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Correction to This Article
This article on a new District identification card mistakenly attributed a portion of a quote to D.C. resident Ted Gest. Gest said the following: "Why should one need an ID to go into a public building with no security problems?"

New ID Card Serves Students, Rec Centers, Libraries in D.C.

The District's new One Card serves as an ID, provides access to major recreation centers and park facilities across the city and tracks school attendance and books borrowed from libraries. (Office Of The Chief Technology Officer)
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By Michael Birnbaum
Washington Post Staff Writer
Friday, June 27, 2008

The District is rolling out an ambitious identification program this summer in what it calls a first-of-its-kind effort by a major U.S. city to unify services on one ID card.

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With the One Card, library accounts, public school attendance, recreation-center use and other services will be tracked on a single piece of plastic.

Metro riders can have a SmarTrip chip implanted in the card.

"The eventual goal is that you'd need only one card across the entire District government," said Vivek Kundra, the city's chief technology officer.

Over the next three months, public libraries will begin issuing the One Card. In the fall, public school students and D.C. government employees will receive the cards as IDs. By 2010, the Department of Parks and Recreation, which has begun issuing the cards, will require the ID for using park facilities, Kundra said. Other services, including DC Healthcare Alliance, plan to use the card.

The card will be mandatory for D.C. students and government workers, but other residents can choose not to apply for the card.

More than 11,000 young workers in the summer jobs program have the ID cards, as do more than 8,000 patrons of the major recreation centers across the city, Kundra said.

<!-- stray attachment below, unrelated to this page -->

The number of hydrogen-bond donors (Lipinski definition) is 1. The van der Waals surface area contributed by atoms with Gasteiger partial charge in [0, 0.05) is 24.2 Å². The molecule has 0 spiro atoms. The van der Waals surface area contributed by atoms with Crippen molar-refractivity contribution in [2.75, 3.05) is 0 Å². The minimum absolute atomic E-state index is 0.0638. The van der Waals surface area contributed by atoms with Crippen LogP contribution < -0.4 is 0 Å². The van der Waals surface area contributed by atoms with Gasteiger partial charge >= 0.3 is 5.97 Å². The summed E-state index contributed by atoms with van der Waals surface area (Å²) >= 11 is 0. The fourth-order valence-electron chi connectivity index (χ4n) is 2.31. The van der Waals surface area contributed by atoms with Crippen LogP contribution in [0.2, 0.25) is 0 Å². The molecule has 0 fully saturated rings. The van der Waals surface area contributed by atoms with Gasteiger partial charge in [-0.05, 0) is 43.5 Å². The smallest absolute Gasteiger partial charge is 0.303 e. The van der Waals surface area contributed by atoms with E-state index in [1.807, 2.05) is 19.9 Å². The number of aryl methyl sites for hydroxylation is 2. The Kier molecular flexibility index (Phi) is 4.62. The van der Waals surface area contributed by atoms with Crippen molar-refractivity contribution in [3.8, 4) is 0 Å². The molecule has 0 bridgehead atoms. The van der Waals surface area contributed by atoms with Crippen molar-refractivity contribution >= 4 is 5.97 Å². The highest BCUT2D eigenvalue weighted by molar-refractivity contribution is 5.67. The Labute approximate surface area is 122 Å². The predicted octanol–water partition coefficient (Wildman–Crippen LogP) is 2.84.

Some residents question the card's usefulness, and D.C. Council member Harry Thomas Jr. (D-Ward 5), chairman of the Committee on Libraries, Parks and Recreation, said he was not consulted about the program.

"I know we want to make an efficient system," Thomas said. "I think that in any issue of this magnitude, we need to all as a government work cooperatively. I'm very concerned that we haven't been working together on it."

Last week, Thomas sent a letter to Clark E. Ray, director of the Department of Parks and Recreation, asking about privacy issues and cost. Thomas said he hoped to have some answers by today, but Ray said yesterday that he would respond next week.

Personal information will remain in a central database and will not be stored on the One Card, Kundra said. The privacy policy of the Office of the Central Technology Officer states that the database will contain the card user's contact information, gender and birth date, the last five digits of the person's Social Security number, and a list of agencies where the cardholder has an account.

"On the whole, it does not seem to be a program that raises immediate and glaring concerns," said Johnny Barnes, executive director of the ACLU National Capital Area.


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